Larry King, long-time CNN talk show host of “Larry King Live,” died from a sepsis infection in a Los Angeles hospital at the age of 87 on Jan. 23, 2021.
King’s career took off in 1957 on the radio. Over the course of six decades, he grew to be more popular and gained status on his nationwide call-in radio show “The Larry King Show” starting in 1978. In 1985, he worked at CNN with his own show “Larry King Live,” which aired over 6,000 episodes until it ended in 2010 following his retirement from the network. His most recent show was “Politicking With Larry King,” which was a weekly political talk show that aired in 2013.
For the 25 years on “Larry King Live,” he interviewed anyone from everyday people to presidential candidates, from former presidents Ford and Obama to the Dalai Lama, Elizabeth Taylor, and Frank Sinatra. He became an iconic host through the interviews he conducted and awards he won, and was known globally for his talent.
Besides his notable career in broadcasting, King guest-starred in shows “30 Rock” and “Gravity Falls” as well as had cameos in “Ghostbusters” and “Bee Movie.”
King battled many health challenges in recent years, with the most recent being hospitalization for COVID-19 in December of 2020. He battled and won against heart attacks, diabetes, cancer (twice) and quintuple bypass surgery. Though he endured much in his life, his one goal was to spread information to the public. Following a heart attack in 1987, King founded the Larry King Cardiac Foundation, a non-profit that pays for life-saving cardiac procedures for those who cannot afford it.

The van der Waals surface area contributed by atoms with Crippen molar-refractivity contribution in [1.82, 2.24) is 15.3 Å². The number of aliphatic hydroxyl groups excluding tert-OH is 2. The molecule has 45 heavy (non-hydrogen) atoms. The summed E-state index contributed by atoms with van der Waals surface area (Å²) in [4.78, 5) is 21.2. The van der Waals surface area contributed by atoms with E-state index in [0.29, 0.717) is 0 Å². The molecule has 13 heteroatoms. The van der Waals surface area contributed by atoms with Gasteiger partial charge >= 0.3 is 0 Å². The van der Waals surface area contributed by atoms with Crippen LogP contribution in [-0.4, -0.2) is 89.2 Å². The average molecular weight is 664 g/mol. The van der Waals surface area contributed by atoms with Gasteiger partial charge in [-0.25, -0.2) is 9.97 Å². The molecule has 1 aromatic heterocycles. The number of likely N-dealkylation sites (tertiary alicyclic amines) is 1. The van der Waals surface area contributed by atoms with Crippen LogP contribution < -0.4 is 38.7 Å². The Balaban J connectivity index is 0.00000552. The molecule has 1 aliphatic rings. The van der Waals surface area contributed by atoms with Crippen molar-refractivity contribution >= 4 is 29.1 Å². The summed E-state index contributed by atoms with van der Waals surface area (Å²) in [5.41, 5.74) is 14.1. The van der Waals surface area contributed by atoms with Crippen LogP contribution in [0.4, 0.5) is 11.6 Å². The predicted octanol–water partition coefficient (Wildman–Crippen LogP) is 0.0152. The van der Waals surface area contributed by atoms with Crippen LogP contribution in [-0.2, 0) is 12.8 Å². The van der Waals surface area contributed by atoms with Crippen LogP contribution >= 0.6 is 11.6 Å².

King’s legacy lives on. He was a professional in his field and had the chance to interview people that other journalists never could. During his shows, he asked the often difficult questions that audiences wanted to hear. Because a lot of viewers came directly from different media outlets, his viewership was often low; despite that, he reflected on and shaped the broadcasting industry. One thing he emphasized was the importance of listening.
When discussing his interview style, he said, “I remind myself every morning: nothing I say this day will teach me anything. So if I’m going to learn, I must do it by listening.”
King also paved the way for Generation Z to take action on issues that matter, one of them being climate change. He hoped for nothing more than for young people to be motivated and inspired to change their inherited world.
Larry King’s legacy will live on for generations. His emphasis on the importance of listening is one that everyone can learn from. As King put it, “eloquently listening” would be a step in the right direction in today’s world.
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